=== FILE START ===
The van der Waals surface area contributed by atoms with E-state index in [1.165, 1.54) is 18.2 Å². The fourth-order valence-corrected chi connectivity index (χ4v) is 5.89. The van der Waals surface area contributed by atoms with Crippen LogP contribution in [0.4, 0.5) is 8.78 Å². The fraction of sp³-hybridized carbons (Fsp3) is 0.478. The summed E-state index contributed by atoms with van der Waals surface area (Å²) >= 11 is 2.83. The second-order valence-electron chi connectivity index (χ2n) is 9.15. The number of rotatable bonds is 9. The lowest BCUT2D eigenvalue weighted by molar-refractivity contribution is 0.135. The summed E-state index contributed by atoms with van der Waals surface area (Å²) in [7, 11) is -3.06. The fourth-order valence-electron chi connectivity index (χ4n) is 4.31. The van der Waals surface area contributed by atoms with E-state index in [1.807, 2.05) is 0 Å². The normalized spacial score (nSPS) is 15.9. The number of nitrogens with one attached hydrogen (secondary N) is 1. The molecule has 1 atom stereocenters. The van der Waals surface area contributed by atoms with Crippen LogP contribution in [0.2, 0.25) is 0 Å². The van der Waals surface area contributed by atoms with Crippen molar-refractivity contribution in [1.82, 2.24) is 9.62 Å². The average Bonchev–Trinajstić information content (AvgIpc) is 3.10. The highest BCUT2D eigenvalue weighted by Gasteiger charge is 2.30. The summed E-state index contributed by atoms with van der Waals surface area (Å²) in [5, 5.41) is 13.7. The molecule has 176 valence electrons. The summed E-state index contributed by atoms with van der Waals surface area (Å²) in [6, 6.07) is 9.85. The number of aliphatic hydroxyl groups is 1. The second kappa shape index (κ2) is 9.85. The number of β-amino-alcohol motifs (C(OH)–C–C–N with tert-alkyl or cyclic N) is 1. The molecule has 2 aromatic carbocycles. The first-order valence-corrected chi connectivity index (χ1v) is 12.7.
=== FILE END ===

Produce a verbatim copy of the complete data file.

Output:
The van der Waals surface area contributed by atoms with E-state index in [1.165, 1.54) is 18.2 Å². The fourth-order valence-corrected chi connectivity index (χ4v) is 5.89. The van der Waals surface area contributed by atoms with Crippen LogP contribution in [0.4, 0.5) is 8.78 Å². The fraction of sp³-hybridized carbons (Fsp3) is 0.478. The summed E-state index contributed by atoms with van der Waals surface area (Å²) >= 11 is 2.83. The second-order valence-electron chi connectivity index (χ2n) is 9.15. The number of rotatable bonds is 9. The lowest BCUT2D eigenvalue weighted by molar-refractivity contribution is 0.135. The summed E-state index contributed by atoms with van der Waals surface area (Å²) in [7, 11) is -3.06. The fourth-order valence-electron chi connectivity index (χ4n) is 4.31. The van der Waals surface area contributed by atoms with E-state index in [1.807, 2.05) is 0 Å². The normalized spacial score (nSPS) is 15.9. The number of nitrogens with one attached hydrogen (secondary N) is 1. The molecule has 1 atom stereocenters. The van der Waals surface area contributed by atoms with Crippen LogP contribution in [0.2, 0.25) is 0 Å². The van der Waals surface area contributed by atoms with Crippen molar-refractivity contribution in [1.82, 2.24) is 9.62 Å². The average Bonchev–Trinajstić information content (AvgIpc) is 3.10. The highest BCUT2D eigenvalue weighted by Gasteiger charge is 2.30. The summed E-state index contributed by atoms with van der Waals surface area (Å²) in [5, 5.41) is 13.7. The molecule has 176 valence electrons. The summed E-state index contributed by atoms with van der Waals surface area (Å²) in [6, 6.07) is 9.85. The number of aliphatic hydroxyl groups is 1. The second kappa shape index (κ2) is 9.85. The number of β-amino-alcohol motifs (C(OH)–C–C–N with tert-alkyl or cyclic N) is 1. The molecule has 2 aromatic carbocycles. The first-order valence-corrected chi connectivity index (χ1v) is 12.7.